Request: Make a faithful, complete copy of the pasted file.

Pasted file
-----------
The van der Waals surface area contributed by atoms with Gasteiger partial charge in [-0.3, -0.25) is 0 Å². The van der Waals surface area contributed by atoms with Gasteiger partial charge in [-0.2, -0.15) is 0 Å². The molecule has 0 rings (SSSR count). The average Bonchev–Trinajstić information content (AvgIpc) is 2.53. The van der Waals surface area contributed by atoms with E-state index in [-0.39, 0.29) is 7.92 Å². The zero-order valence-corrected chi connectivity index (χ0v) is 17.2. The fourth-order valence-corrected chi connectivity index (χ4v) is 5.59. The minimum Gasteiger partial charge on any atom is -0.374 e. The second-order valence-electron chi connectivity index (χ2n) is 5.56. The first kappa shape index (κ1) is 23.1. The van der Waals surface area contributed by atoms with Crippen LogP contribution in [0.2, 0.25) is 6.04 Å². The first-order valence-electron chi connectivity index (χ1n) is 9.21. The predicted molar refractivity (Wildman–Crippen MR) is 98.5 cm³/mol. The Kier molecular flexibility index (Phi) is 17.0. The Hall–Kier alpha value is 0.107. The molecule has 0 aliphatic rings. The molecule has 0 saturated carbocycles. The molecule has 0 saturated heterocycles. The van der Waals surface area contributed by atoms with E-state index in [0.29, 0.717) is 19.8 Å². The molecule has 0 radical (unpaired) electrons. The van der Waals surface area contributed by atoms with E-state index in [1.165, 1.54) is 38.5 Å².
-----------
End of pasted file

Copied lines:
The van der Waals surface area contributed by atoms with Gasteiger partial charge in [-0.3, -0.25) is 0 Å². The van der Waals surface area contributed by atoms with Gasteiger partial charge in [-0.2, -0.15) is 0 Å². The molecule has 0 rings (SSSR count). The average Bonchev–Trinajstić information content (AvgIpc) is 2.53. The van der Waals surface area contributed by atoms with E-state index in [-0.39, 0.29) is 7.92 Å². The zero-order valence-corrected chi connectivity index (χ0v) is 17.2. The fourth-order valence-corrected chi connectivity index (χ4v) is 5.59. The minimum Gasteiger partial charge on any atom is -0.374 e. The second-order valence-electron chi connectivity index (χ2n) is 5.56. The first kappa shape index (κ1) is 23.1. The van der Waals surface area contributed by atoms with Crippen LogP contribution in [0.2, 0.25) is 6.04 Å². The first-order valence-electron chi connectivity index (χ1n) is 9.21. The predicted molar refractivity (Wildman–Crippen MR) is 98.5 cm³/mol. The Kier molecular flexibility index (Phi) is 17.0. The Hall–Kier alpha value is 0.107. The molecule has 0 aliphatic rings. The molecule has 0 saturated carbocycles. The molecule has 0 saturated heterocycles. The van der Waals surface area contributed by atoms with E-state index in [0.29, 0.717) is 19.8 Å². The molecule has 0 radical (unpaired) electrons. The van der Waals surface area contributed by atoms with E-state index in [1.165, 1.54) is 38.5 Å².